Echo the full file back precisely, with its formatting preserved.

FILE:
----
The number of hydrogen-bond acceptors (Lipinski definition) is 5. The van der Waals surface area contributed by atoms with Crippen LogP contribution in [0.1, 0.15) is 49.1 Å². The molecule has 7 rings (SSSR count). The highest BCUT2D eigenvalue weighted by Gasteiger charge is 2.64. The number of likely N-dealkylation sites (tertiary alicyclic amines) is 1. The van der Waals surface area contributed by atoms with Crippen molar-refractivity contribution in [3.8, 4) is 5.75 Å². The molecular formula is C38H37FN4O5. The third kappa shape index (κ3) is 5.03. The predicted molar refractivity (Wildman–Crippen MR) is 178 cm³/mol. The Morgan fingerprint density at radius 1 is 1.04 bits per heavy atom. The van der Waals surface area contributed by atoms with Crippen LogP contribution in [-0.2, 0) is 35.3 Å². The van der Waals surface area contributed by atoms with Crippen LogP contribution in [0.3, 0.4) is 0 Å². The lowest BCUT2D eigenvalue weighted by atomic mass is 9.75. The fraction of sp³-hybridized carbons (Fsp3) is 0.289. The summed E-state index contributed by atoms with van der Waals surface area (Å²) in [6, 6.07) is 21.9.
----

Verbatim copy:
The number of hydrogen-bond acceptors (Lipinski definition) is 5. The van der Waals surface area contributed by atoms with Crippen LogP contribution in [0.1, 0.15) is 49.1 Å². The molecule has 7 rings (SSSR count). The highest BCUT2D eigenvalue weighted by Gasteiger charge is 2.64. The number of likely N-dealkylation sites (tertiary alicyclic amines) is 1. The van der Waals surface area contributed by atoms with Crippen molar-refractivity contribution in [3.8, 4) is 5.75 Å². The molecular formula is C38H37FN4O5. The third kappa shape index (κ3) is 5.03. The predicted molar refractivity (Wildman–Crippen MR) is 178 cm³/mol. The Morgan fingerprint density at radius 1 is 1.04 bits per heavy atom. The van der Waals surface area contributed by atoms with Crippen LogP contribution in [-0.2, 0) is 35.3 Å². The van der Waals surface area contributed by atoms with Crippen LogP contribution in [0.3, 0.4) is 0 Å². The lowest BCUT2D eigenvalue weighted by atomic mass is 9.75. The fraction of sp³-hybridized carbons (Fsp3) is 0.289. The summed E-state index contributed by atoms with van der Waals surface area (Å²) in [6, 6.07) is 21.9.